Therapeutic hypertension: Principles and methods

David J. Powner, Joseph M. Darby, John W. Crommett, Robert L. Levine

Research output: Contribution to journalReview articlepeer-review


The aspects of cardiovascular physiology important for the safe and effective implementation and titration of hypertensive therapy among neurosurgical patients with neurological or neurosurgical illness/injury are reviewed. Therapeutic hypertension may be an appropriate treatment for some neurological or neurosurgical conditions, e.g., vasospasm or support of cerebral perfusion pressure. Initiation and maintenance of hypertension should be done safely to avoid complications and/or undesired side effects. Accurate measurement of the arterial and central vascular pressures, the limitations of those methods, and alternative estimates of intravascular volume are reviewed. Hypertensive therapy is accomplished by modifying cardiac output and systemic vascular resistance, the principal physiological determinants of blood pressure. The goals of hypertensive therapy can be achieved by proper evaluation and manipulation of the four components of cardiac output, preload, afterload, heart rate and contractility. Measurement or calculation of estimates of these parameters is important in the selection of proper medications or supplemental fluid administration.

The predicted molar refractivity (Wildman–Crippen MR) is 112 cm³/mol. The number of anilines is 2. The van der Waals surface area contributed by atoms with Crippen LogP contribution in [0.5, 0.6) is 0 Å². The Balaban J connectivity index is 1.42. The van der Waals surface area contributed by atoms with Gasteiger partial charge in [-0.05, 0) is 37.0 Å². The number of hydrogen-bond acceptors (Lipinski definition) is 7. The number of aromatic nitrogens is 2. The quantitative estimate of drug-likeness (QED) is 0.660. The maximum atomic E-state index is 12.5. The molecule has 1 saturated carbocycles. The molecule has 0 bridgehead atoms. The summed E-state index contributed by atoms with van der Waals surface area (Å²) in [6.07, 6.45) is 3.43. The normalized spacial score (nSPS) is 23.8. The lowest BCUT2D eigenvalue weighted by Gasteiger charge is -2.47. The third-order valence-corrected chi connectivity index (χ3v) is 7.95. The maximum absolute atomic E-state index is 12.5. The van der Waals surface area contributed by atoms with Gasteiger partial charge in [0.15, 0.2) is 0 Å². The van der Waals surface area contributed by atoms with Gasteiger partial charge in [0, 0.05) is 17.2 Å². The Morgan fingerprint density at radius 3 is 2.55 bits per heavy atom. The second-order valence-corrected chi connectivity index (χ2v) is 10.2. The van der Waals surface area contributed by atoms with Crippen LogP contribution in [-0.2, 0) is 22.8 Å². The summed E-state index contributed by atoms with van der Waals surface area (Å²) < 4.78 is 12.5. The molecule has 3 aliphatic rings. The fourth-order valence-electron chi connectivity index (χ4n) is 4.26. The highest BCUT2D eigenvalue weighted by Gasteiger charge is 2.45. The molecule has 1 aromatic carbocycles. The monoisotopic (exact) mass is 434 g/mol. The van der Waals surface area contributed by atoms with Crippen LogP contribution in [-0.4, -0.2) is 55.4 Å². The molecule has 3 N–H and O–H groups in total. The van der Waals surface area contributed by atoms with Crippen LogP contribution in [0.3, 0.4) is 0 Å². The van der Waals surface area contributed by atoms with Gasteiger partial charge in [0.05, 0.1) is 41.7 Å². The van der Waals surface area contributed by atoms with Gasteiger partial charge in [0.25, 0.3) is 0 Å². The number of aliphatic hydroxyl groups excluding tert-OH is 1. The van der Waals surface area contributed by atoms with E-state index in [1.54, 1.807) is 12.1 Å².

Original languageEnglish (US)
Pages (from-to)227-235
Number of pages9
JournalNeurosurgical Review
Issue number4
StatePublished - Oct 2004


  • Brain edema
  • Brain injuries
  • Hemodynamics
  • Intracranial
  • Subarachnoid hemorrhage
  • Vasospasm

ASJC Scopus subject areas

  • Clinical Neurology
  • Surgery


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